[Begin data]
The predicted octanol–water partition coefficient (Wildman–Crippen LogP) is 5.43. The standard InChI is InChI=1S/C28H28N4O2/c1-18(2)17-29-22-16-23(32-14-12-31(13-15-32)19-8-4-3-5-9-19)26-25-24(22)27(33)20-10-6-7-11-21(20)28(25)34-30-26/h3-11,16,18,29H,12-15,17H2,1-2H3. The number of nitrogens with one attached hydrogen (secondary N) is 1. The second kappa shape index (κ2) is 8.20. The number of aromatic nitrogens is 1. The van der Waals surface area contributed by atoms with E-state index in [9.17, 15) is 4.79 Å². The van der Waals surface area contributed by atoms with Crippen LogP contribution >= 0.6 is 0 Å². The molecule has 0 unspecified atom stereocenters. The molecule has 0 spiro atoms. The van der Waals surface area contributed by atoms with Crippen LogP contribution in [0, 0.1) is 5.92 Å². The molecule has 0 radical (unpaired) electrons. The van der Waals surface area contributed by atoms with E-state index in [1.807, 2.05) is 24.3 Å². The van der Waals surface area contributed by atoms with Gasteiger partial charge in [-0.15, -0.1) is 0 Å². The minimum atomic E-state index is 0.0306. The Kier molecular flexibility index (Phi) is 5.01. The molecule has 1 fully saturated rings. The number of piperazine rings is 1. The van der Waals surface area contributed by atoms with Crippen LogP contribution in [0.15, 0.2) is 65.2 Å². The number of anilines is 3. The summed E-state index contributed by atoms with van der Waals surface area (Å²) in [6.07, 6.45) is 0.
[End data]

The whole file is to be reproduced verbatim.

The predicted octanol–water partition coefficient (Wildman–Crippen LogP) is 5.43. The standard InChI is InChI=1S/C28H28N4O2/c1-18(2)17-29-22-16-23(32-14-12-31(13-15-32)19-8-4-3-5-9-19)26-25-24(22)27(33)20-10-6-7-11-21(20)28(25)34-30-26/h3-11,16,18,29H,12-15,17H2,1-2H3. The number of nitrogens with one attached hydrogen (secondary N) is 1. The second kappa shape index (κ2) is 8.20. The number of aromatic nitrogens is 1. The van der Waals surface area contributed by atoms with E-state index in [9.17, 15) is 4.79 Å². The van der Waals surface area contributed by atoms with Crippen LogP contribution >= 0.6 is 0 Å². The molecule has 0 unspecified atom stereocenters. The molecule has 0 spiro atoms. The van der Waals surface area contributed by atoms with Crippen LogP contribution in [0, 0.1) is 5.92 Å². The molecule has 0 radical (unpaired) electrons. The van der Waals surface area contributed by atoms with E-state index in [1.807, 2.05) is 24.3 Å². The van der Waals surface area contributed by atoms with Gasteiger partial charge in [-0.15, -0.1) is 0 Å². The minimum atomic E-state index is 0.0306. The Kier molecular flexibility index (Phi) is 5.01. The molecule has 1 fully saturated rings. The number of piperazine rings is 1. The van der Waals surface area contributed by atoms with Crippen LogP contribution in [0.15, 0.2) is 65.2 Å². The number of anilines is 3. The summed E-state index contributed by atoms with van der Waals surface area (Å²) in [6.07, 6.45) is 0.